Some words on the road-map for our job shop scheduling software

    Martin Karlowitsch
    January 26, 2018

    I know that for both software companies and software users a road-map is a big deal. It clarifies what the development team is working on. It shows (prospective) customers which functional enhancements to expect going forward. Of course, we also have a road map for our job shop scheduling software just plan it. Indeed, we have a clear picture of the functional enhancements we will put in place next. Yet, as we moved into the new year, we've allowed ourselves to stop the execution of the road-map for a few days. Here is why we did this, what we're doing now, and what we're going to do next.

    How we started with job shop scheduling

    Let's get you some background. As NETRONIC Software (the company building just plan it), our focus is the development of Gantt chart software for visual scheduling. This is what we have been doing for more than 40 years. However, for a long time we have focused on building software development tools for other software developers. A few years ago, we started using our own tools to develop visual scheduling add-ins for one specific ERP system (Microsoft Dynamics NAV). This led us to the discovery of something interesting: 

    • Job shops and small make-to-order manufacturers seem to have a common need. To get some kind of visual scheduling software and/or support.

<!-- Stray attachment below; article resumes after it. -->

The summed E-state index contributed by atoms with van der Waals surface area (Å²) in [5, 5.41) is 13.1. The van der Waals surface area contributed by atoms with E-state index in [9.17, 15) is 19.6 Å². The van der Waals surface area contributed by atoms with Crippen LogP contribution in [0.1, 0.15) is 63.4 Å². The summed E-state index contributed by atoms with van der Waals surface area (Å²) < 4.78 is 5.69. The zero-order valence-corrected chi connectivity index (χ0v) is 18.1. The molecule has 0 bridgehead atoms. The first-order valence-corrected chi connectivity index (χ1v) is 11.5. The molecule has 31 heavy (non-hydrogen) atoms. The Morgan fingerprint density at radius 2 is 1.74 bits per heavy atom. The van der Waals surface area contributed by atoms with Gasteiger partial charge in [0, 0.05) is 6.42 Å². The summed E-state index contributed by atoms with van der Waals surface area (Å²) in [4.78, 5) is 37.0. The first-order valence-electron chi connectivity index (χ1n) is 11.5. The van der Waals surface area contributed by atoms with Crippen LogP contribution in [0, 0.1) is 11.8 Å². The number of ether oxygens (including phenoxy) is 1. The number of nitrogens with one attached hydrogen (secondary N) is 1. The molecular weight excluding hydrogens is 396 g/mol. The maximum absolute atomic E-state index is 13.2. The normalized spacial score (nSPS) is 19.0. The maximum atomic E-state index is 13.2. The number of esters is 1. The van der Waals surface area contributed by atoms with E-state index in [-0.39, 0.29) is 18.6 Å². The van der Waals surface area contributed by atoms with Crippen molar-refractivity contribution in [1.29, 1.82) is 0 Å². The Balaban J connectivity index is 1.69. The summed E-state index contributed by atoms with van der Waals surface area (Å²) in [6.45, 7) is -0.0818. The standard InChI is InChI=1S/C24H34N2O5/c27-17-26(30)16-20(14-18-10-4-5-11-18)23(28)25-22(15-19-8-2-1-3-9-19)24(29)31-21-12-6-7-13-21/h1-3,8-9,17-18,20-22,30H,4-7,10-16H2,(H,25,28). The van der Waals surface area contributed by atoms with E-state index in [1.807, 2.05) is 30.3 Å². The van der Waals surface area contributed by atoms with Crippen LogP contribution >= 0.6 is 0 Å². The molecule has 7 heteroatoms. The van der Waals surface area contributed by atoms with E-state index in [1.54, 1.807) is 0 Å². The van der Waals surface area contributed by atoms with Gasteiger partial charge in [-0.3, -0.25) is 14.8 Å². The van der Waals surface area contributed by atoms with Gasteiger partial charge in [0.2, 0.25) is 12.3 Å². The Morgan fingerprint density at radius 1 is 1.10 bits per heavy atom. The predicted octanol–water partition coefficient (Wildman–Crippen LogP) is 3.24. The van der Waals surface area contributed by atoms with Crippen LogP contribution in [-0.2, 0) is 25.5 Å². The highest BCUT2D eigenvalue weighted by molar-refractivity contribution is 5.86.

• There seems to be a lack of proper state-of-the-art software to provide this. Namely, this is (a) easy job shop scheduling support and (b) being packaged and priced with a clear focus on small manufacturers.

    This encouraged us to invent and build just plan it.

    The truth is, there are two different pairs of shoes. Developing a software that you sell to other developers is one thing. Developing a software that you sell to B2B end users is a completely different thing. Hence, the decision to go for just plan it was a fundamental decision for us.

    The good thing is that we can build upon our long-term core competency. This is still Gantt charts for visual scheduling after all. But the "rest of the game" was an utterly uncharted territory for us. With this, I refer to specifying, developing, marketing, selling and supporting scheduling software for and with B2B end customers.

    Initial phase: achieving a validation of product/market fit

    So we decided for an approach that would allow us to learn on the go. From a go-to-market perspective, we decided for an approach called the "minimum viable product" (MVP).


    We launched just plan it in an MVP-way. This enabled us to get quick and substantial user feedback. We could thus continuously validate assumptions and enhance the software. This all happened based on the input of our early customers and users. The approach helped us re-fining the product's positioning. It also sharpened our view on what job shops and small make-to-order companies need when it comes to scheduling.

    What I particularly like is that we were able to gain this feedback globally. In a short timeframe, just plan it has grown into a global market. We have customers in Northern and Southern America, all over Europe, in South East Asia as well as in Australia and New Zealand.